UK Proposes Drastic New Federal Budget

Today, the British government released its latest proposed budget, one which will dramatically slash spending and significantly raise taxes. All government departments will be forced to cut spending across-the-board, aside from the National Health Service (which is protected by law). On January 4th of next year, Britain’s Value-Added Tax (or VAT) will increase from 17.5 percent to a full 20 percent, expected to raise government revenues by 13 billion pounds annually. At midnight tonight, a higher capital gains tax rate will take effect, impacting Britain’s highest earners, while the effects of the budget cuts on the nation’s poorer citizens is meant to be offset by a increase in the number of Britons who will qualify to pay no income tax at all.

Britain’s Chancellor of the Exchequer, George Osborne, said that these dramatic new budget measures—amounting to the nation’s “harshest budget in decades”—are critical to the stabilization of the recently ballooning British deficit (projected to be 12% of GDP this year, highest of all the EU nations) and the establishment of a sustainable long-term fiscal path. It comes in response to increasing worries in recent years over the UK federal debt, which has been growing at a rate faster than any other European country in recent years and has made this budget “unavoidable.”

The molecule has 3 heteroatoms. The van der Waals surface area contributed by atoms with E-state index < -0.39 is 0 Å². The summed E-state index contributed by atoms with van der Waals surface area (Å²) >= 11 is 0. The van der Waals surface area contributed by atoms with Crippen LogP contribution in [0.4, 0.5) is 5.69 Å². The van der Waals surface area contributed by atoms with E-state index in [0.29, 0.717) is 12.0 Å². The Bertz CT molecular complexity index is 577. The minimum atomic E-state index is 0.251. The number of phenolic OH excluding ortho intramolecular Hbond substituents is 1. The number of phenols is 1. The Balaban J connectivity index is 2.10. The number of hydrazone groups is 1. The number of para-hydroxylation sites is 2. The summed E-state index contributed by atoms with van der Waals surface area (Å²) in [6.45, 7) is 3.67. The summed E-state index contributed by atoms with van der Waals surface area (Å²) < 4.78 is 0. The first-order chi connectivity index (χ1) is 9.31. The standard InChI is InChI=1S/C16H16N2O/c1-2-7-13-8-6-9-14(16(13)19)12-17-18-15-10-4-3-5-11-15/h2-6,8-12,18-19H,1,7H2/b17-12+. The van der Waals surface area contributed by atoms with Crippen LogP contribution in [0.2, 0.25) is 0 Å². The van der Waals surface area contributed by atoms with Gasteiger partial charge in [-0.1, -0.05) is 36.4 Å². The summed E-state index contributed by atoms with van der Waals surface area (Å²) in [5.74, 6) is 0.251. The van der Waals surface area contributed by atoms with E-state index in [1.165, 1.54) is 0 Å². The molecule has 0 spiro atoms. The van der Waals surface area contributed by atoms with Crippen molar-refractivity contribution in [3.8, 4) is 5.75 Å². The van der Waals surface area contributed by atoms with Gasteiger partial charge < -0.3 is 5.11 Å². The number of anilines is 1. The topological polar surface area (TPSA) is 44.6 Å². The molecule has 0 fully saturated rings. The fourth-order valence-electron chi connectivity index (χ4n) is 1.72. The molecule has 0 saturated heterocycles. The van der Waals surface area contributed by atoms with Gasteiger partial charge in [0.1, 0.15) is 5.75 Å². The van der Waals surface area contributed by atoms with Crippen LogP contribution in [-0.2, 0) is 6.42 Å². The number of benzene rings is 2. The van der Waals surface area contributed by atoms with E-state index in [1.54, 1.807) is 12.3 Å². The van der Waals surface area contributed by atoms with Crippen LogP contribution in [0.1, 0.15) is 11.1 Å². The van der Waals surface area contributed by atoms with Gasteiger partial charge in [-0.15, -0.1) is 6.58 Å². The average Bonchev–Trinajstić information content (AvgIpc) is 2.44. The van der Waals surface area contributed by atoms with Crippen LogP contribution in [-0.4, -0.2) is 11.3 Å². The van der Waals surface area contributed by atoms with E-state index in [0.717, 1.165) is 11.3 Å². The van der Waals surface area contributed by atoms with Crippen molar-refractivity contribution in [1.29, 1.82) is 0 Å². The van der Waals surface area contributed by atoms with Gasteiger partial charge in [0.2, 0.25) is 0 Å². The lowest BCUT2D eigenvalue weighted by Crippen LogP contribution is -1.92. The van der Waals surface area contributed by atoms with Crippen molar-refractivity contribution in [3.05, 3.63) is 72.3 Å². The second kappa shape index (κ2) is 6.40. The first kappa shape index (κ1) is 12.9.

Osborne claims that this proposal should ensure that the structural current deficit will be balanced by 2015, with debt beginning to fall as a percentage of GDP (from this year’s 62.2%) by roughly that same year. The budget proposal is also meant to jumpstart economic growth in Britain, predicted to rise from a tiny 1.2% to 2.3% in 2011—and decrease unemployment two percentage points, from 8% to 6%, by 2015.

These budget cuts are indeed a bold move, but indicative of the kind of widespread, sweeping changes that we may need to make in the United States as well in order to curtail our growing deficit and expanding debt. As Osborne told the British Parliament today, “Some have suggested that there is a choice between dealing with our debts and going for growth. That is a false choice. The crisis in the Eurozone shows that unless we deal with our debts there will be no growth.”